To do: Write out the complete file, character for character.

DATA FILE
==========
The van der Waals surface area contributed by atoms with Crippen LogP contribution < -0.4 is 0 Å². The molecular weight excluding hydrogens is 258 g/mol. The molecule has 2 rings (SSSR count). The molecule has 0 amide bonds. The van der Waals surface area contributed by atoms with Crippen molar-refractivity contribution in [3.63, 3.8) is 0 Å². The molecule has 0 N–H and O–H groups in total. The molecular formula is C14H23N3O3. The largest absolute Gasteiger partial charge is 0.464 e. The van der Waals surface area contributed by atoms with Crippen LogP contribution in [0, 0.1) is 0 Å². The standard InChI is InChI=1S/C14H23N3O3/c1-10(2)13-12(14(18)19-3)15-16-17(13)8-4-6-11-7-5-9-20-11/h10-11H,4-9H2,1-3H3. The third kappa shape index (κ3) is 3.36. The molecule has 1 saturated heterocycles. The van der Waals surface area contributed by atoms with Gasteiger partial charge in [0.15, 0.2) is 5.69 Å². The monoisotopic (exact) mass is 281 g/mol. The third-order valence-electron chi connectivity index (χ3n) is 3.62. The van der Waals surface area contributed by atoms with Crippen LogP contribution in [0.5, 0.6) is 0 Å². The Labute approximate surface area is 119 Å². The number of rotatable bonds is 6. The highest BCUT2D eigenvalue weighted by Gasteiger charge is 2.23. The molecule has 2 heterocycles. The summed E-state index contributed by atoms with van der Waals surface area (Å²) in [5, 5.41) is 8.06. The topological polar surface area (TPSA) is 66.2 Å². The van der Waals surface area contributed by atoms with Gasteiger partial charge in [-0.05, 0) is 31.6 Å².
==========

The van der Waals surface area contributed by atoms with Crippen LogP contribution < -0.4 is 0 Å². The molecular weight excluding hydrogens is 258 g/mol. The molecule has 2 rings (SSSR count). The molecule has 0 amide bonds. The van der Waals surface area contributed by atoms with Crippen molar-refractivity contribution in [3.63, 3.8) is 0 Å². The molecule has 0 N–H and O–H groups in total. The molecular formula is C14H23N3O3. The largest absolute Gasteiger partial charge is 0.464 e. The van der Waals surface area contributed by atoms with Crippen LogP contribution in [0, 0.1) is 0 Å². The standard InChI is InChI=1S/C14H23N3O3/c1-10(2)13-12(14(18)19-3)15-16-17(13)8-4-6-11-7-5-9-20-11/h10-11H,4-9H2,1-3H3. The third kappa shape index (κ3) is 3.36. The molecule has 1 saturated heterocycles. The van der Waals surface area contributed by atoms with Gasteiger partial charge in [0.15, 0.2) is 5.69 Å². The monoisotopic (exact) mass is 281 g/mol. The third-order valence-electron chi connectivity index (χ3n) is 3.62. The van der Waals surface area contributed by atoms with Crippen LogP contribution in [0.5, 0.6) is 0 Å². The Labute approximate surface area is 119 Å². The number of rotatable bonds is 6. The highest BCUT2D eigenvalue weighted by Gasteiger charge is 2.23. The molecule has 2 heterocycles. The summed E-state index contributed by atoms with van der Waals surface area (Å²) in [5, 5.41) is 8.06. The topological polar surface area (TPSA) is 66.2 Å². The van der Waals surface area contributed by atoms with Gasteiger partial charge in [-0.05, 0) is 31.6 Å².